Reading The Nix really made me think about the world that we live in.  Hill included a lot of political and social commentary into this novel.  His description of student Laura Pottsdam and her obsession with “iFeel,” a social media platform similar to Twitter and/or Facebook, was disturbingly accurate and inspired me to take a step away from my own online accounts.  Hill also reflected on the current political state of the nation in a somewhat humorous way; the novel’s Governor Sheldon Packer seemed to be an exaggerated version of President Trump himself.  There were a few seemingly unimportant “side” characters, such as Laura and the video-game-obsessed Pwnage, but these characters added to Hill’s frighteningly realistic setting by stressing our current societal ideals on humanity.

“Sometimes we’re so wrapped up in our own story that we don’t see how we’re supporting characters in someone else’s.”

-Nathan Hill, The Nix

I can say with confidence that The Nix is one of my favorite books of the year! I cannot wait to see what Nathan Hill comes up with next.

You can find this book on Goodreads and Amazon.

All the Light We Cannot See // Anthony Doerr

From the back cover:

Marie-Laure LeBlanc lives with her father in Paris near the Museum of Natural History, where he works.  When she is twelve, the Nazis occupy Paris and father and daughter flee to the walled citadel of Saint-Malo, where Marie-Laure’s reclusive great-uncle lives in a tall house by the sea.  With them they carry what might be the museum’s most valuable and dangerous jewel.

In a mining town in Germany, Werner Pfennig, an orphan, grows up with his younger sister, enchanted by a crude radio they find that brings them news and stories from places they have never seen or imagined.  Werner becomes an expert at building and fixing these crucial new instruments and is enlisted to use his talent to track down the resistance.  Marie-Laure and Werner, from warring countries, both having lost many of the people they loved, come together in Saint-Malo, as Doerr illuminates the ways, against all odds, people try to be good to one another.

“Open your eyes and see what you can with them before they close forever.”

-Anthony Doerr, All the Light We Cannot See

It’s taken me a while to gather my thoughts on this one.  I have to admit, All the Light We Cannot See really intimidated me for the longest time (as any massive, Pulitzer-winning, WWII novel would).  It was a slow read for me with not much happening in terms of plot, but the characters and the writing are why I kept returning.  Doerr pens elegant, well-crafted sentences and his characters are not only vividly-described but heart-breakingly beautiful as well.  I quickly grew to adore Marie-Laure and found myself flipping through the pages to find her next chapter.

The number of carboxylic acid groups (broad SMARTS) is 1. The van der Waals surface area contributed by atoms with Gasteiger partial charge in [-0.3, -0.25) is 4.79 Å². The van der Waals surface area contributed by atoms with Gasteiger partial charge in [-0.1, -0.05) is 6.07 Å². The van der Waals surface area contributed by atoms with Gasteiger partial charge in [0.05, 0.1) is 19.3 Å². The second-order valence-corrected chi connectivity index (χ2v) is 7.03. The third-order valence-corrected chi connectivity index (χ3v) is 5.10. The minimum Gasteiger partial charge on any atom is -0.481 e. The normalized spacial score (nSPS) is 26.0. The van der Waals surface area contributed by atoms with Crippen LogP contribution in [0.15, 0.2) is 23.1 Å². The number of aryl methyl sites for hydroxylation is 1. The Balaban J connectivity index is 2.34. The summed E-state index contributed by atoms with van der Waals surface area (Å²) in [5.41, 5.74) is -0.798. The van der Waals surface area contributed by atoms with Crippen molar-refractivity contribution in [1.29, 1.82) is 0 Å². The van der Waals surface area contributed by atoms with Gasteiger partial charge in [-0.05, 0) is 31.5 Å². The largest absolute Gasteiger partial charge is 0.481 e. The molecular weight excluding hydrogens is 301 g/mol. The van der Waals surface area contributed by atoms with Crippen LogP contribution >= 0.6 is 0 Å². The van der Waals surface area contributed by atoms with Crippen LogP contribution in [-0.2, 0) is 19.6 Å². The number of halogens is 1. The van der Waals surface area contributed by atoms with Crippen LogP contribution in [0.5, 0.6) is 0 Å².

“What do we call visible light?  We call it color.  But the electromagnetic spectrum runs to zero in one direction and infinity in the other, so really, children, mathematically, all of light is visible.”

-Anthony Doerr, All the Light We Cannot See

All the Light We Cannot See focuses on themes of interconnectedness, with the various characters crossing paths at different points in their lives.  There are so many untold stories from the war, and Doerr hints at this throughout the novel.  You would never think that two characters as different as Marie-Laure and Werner would come together, but they did.  I felt like the majority of the book was leading up to their meeting, and then when it finally happened… I was disappointed.  It wasn’t a big meeting, more like a small introduction.  I know this isn’t a plot-driven book, but there was virtually no plot at all, and I could definitely sense that it was missing.  Luckily, the beautiful prose made up for the lack of story.

Overall, I can say that I enjoyed this book… but not as much as I thought I would.

You can find this book on Goodreads and Amazon.

The First Post

Hey there and welcome!  I’m Hannah, an eighteen-year-old college student and bookworm.  I really like to talk about books so I started this blog (finally) as a space to share my thoughts.  I’m striving to write atypical reviews, focusing more on what the books made me think and feel rather than a strictly-formatted, star-rated “book review.”  I’ll probably throw some quotes and pictures in there too.

I’m hoping that through this blog I can help people connect with books they might like, but I’m also excited at the chance to improve my writing skills. Plus, being an English major is time-consuming, so I need an excuse to read books that aren’t required for class!  Hopefully this blog will do just that for me.

Thanks for stopping by.  I hope you stick around.